Jacob had gone to bed a scoundrel, a man-on the run who felt totally alone and unsure of his future. But during his dream, Jacob learned that God had plans for him. Plans to bless him and protect him. Walter Brueggemann says “The surprise and the wonder for Jacob was not the appearance of God in the dream, but the sense that God was present in a decisive and transforming way” (242). In Jacob’s dream, Brueggemann continues, God intruded into Jacob’s life (244). Heaven came to earth that night and God spoke a word that made an entirely different future possible for Jacob (244).
As soon as the sun came up, Jacob took the stone he had used as a pillow and stood it upright as a memorial pillar and poured oil over it. He marked the spot where he had encountered God and received God’s blessing. And then Jacob named the place Bethel which means God’s house. It’s not unusual to mark places of significance. Historical markers point to places where important events happened that shaped the future of a town or a country. Along highways we often see crosses or memorials for folks who died in an accident at that spot. In the mountains and along country roads we often see cairns (kerns), mounds of stones that mark some important spot.
Jacob’s dream assures us that the pathway between the earthly and the divine is open; traffic is flowing smoothly. We have five bars on our phones and communication is getting through. God continues to step into our human reality to transform us, to guide us, to strengthen us, to remind us of God’s love. God intrudes into our lives to make a future possible for us even when we’ve been headed down the wrong road. God continues to intrude into the lives of people like us, who like Jacob, have made our share of mistakes.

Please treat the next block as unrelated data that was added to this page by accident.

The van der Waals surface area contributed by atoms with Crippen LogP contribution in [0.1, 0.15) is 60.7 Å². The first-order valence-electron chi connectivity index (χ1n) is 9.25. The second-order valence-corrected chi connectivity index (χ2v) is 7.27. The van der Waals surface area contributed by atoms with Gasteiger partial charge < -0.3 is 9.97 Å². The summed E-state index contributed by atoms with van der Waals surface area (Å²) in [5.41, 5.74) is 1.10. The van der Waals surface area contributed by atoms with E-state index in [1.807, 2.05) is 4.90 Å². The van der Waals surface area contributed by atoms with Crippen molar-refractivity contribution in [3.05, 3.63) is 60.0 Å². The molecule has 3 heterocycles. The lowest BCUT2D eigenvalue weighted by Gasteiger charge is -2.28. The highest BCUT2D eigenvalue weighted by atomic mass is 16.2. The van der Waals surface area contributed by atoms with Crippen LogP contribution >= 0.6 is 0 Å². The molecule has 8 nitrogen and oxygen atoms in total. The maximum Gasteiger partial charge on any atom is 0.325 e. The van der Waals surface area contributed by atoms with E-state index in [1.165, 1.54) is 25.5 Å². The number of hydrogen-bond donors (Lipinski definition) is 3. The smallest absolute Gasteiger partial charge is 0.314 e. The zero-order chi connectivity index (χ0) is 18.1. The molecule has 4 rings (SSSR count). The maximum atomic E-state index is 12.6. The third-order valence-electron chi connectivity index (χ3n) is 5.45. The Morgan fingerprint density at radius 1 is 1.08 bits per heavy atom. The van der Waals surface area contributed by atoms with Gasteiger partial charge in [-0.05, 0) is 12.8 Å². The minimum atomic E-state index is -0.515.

That place where God steps into our lives to remind us that we are known and loved becomes a sacred place. The spot where God intrudes into our lives becomes a place of significance that we might mark as Jacob did. A place we might mark and name Bethel.
In her sermon, “Dreaming the Truth,” Barbara Brown Taylor asks readers, “Do you know where your Bethel is? The place where the presence of God was so real you can still remember how the air smelled, how your heart beat so hard you thought it might break?” (Taylor 113). I have some places I can call Bethel. I can still smell the air in a place where after a serene and peaceful walk in the woods, I could utter the words Jacob said, “Wow! God is definitely in this place.” Sometimes by the side of one of your hospital beds or talking with you privately, I have found Bethel and had the sense that God was definitely in that place. The day three folks from Un Nuevo Renacer walked into our building to ask about using our space, I walked around awed, aware that God was in this place and had surprises for our future we never imagined.